How much is too much waste?

09/24/2013 02:59:00 PM
Tom Karst

$imgObj.altTextBlueberries that are moldy, black and bruised bananas, lettuce that time forgot in the recesses of the refrigerator; we all throw away produce, and probably more than we suspect.

Food waste is becoming a hot button issue, with organizations left and right suggesting how the waste can be curtailed.

A recent United Nations Food and Agriculture Organization report estimated that nearly 50% fruits and vegetables produced worldwide are lost or wasted somewhere along the supply chain, from farm to consumer.

Among its recommendations, the paper urged producers to “harvest all that is grown, at the optimal time,” to invest in better storage technology and to compost/mulch unavoidable organic waste.

While investing in improved storage technology and mulching organic waste are seemingly sound ideas, the idea of some technocrat advising growers to “harvest all that is grown, at the optimal time” is laughable. Make no doubt, growers have a notion of how to harvest their crop, and that usually means maximizing their yield and picking their crop at its peak. However, practical considerations can sometimes mean leaving fruit that is sunburned or otherwise defective in the field rather than incurring packing charges.

 As for retailers, the FAO report suggests allowing consumers to customize the amount of food they buy, to expand the definition of acceptable food, too sell imperfect items at a discount and donate unsellable, edible food.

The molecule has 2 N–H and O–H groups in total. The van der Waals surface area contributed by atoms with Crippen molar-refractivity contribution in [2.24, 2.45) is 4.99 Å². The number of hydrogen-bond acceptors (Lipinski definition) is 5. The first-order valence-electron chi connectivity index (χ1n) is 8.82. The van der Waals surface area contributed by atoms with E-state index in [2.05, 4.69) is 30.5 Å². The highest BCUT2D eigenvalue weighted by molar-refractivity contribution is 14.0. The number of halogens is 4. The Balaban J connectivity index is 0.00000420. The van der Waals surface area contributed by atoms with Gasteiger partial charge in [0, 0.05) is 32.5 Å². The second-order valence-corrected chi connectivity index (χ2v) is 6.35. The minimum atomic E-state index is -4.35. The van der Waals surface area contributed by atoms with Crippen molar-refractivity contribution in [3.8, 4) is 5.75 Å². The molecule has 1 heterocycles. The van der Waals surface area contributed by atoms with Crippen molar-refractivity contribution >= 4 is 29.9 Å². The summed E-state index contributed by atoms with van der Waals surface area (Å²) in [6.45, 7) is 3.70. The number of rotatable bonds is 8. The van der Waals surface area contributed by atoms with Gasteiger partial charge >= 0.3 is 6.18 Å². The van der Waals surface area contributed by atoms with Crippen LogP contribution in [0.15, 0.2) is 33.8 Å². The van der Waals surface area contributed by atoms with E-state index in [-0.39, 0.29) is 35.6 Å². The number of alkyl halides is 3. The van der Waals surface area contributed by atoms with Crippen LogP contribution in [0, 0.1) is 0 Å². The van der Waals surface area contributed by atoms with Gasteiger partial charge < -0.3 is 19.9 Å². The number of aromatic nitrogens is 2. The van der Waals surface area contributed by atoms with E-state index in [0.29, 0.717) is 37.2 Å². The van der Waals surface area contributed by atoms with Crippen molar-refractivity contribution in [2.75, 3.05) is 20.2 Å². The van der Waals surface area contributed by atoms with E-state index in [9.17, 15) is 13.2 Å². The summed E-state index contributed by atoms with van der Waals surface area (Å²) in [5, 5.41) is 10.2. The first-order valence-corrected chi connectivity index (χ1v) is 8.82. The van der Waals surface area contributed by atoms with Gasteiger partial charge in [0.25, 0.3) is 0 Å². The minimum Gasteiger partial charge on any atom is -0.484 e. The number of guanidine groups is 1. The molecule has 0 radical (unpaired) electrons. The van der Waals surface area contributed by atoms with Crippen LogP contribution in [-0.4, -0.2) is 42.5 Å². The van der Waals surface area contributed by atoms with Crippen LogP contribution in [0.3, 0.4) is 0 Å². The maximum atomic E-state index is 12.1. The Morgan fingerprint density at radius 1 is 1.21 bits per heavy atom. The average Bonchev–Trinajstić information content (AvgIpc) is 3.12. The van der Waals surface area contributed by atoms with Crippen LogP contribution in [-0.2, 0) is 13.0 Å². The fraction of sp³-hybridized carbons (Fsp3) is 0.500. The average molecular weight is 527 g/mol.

Again, these in the main do not seem especially objectionable goals. However, telling retailers to “expand the definition of acceptable food” is a foolish proposition. Why should retailers stock misshapen produce on their shelves - and pay the packing, handling and transportation costs from the farm - if consumers have never shown a particular propensity to pick up ugly produce?

In coverage in The Guardian, a story said Britain’s Soil Association calculates that in the United Kingdom, 20% to 40% of produce is rejected because it’s misshapen. Efforts to get U.K. retailers to carry ugly fruit haven’t been successful, so one business in England is envisioning “trendy shops selling exclusively misshapen fruit.”

That is not a way to get “ugly” produce to the masses, sad to say.

Speaking to the topic of expiration dates on perishable food, the Natural Resources Defense Council this week issued a paper called “The Dating Game: How Confusing Food Date Labels Lead to Food Waste in America.”


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